When the things Emma writes in the book come true—sort of—Emma realizes there’s more to the book than she thought. But someone else knows of the book’s power, and will stop at nothing to take it from Emma. Emma must unravel the mysteries hidden in the book—and the school—if she’s to figure out what the book is—and who’s after it.

The Forgotten Book is labeled as YA, but that seems a tiny bit too old for this book, to me. Or maybe Emma’s led such a sheltered life that she seems younger. And, considering this is a boarding school, there is surprising little conflict or animosity between a group of students who all live together. Everyone gets along. That was the most far-fetched part of this book for me. Not the magic book.

I enjoyed the mystery, as Emma tries to figure out the secrets of the book, as well as the mysterious creature mentioned in the book. The school sounds like a fantastical place to live, or at least to visit. Emma is an interesting character:  she’s very innocent and oblivious to some things, but she’s inquisitive enough to make up for her naivety.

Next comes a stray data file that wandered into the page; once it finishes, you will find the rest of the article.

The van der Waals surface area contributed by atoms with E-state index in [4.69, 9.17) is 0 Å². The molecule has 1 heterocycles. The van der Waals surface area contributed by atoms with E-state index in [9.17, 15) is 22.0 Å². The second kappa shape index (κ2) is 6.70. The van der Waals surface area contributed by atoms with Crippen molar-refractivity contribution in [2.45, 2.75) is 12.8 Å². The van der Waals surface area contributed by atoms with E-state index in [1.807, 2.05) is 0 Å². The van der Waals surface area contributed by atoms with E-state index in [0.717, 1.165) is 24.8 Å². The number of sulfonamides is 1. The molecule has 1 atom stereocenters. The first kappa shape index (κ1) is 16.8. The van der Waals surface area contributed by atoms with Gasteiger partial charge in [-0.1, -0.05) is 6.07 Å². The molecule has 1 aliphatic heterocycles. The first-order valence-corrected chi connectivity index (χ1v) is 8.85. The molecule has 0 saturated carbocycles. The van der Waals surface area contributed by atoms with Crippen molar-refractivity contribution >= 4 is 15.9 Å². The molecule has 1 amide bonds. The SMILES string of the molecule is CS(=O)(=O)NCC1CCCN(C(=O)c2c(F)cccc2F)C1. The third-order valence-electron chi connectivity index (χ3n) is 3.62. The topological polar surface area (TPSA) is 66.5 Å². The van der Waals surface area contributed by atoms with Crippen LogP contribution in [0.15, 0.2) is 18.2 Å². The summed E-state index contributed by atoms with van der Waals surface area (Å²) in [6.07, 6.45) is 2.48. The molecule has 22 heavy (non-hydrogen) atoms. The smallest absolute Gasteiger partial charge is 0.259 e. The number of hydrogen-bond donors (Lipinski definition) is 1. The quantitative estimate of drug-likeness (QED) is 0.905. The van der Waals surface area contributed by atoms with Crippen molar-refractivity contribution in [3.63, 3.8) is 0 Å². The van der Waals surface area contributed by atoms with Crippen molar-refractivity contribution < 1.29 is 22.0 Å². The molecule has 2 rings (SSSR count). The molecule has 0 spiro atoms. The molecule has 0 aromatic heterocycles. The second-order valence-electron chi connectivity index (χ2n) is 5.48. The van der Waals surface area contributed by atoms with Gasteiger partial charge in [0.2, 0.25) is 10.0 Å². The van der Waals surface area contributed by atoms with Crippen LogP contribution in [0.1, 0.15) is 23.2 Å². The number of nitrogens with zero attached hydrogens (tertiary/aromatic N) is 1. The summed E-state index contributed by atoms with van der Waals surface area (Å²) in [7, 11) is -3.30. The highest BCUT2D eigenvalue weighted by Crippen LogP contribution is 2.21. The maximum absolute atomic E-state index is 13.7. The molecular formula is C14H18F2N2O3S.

Mechthild Gläser is an award-winning German author. The Forgotten Book is her newest novel.

(Galley provided by Feiwel & Friends/Macmillan via NetGalley in exchange for an honest review.)


Book Review: As You Wish, by Chelsea Sedoti

as you wish
Image belongs to Sourcebooks Fire.

Madison is a small town in the middle of the Mojave Desert, a.k.a. nowhere. It’s the kind of place that no one ever leaves. Where everyone knows everyone else and all their business, but the town itself is keeping one very big secret:  on their 18th birthday, every person in town is granted one wish, that always comes true.

Most people have their wishes picked out months or years in advance. Not Eldon. His birthday is only weeks away, and he’s got nothing. Except every single person in town pressuring him to make up his mind and pick a wish. But where to start? His family could use money. His sister isn’t really there anymore. His ex-girlfriend, now dating his ex-friend, is still the most beautiful girl he’s ever seen, but she hates him now. He could fix any one of those things with his wish.

But Eldon sees the dark side of wishing:  he can’t find a single person who is happy with the results of their wish, especially not his parents. And Eldon is tired of all the pressure, tired of the looming decision, tired of the darkness hanging over his sleepy little town. Eldon thinks maybe it’s better to just not wish—than to risk the unhappiness he’s sure will result.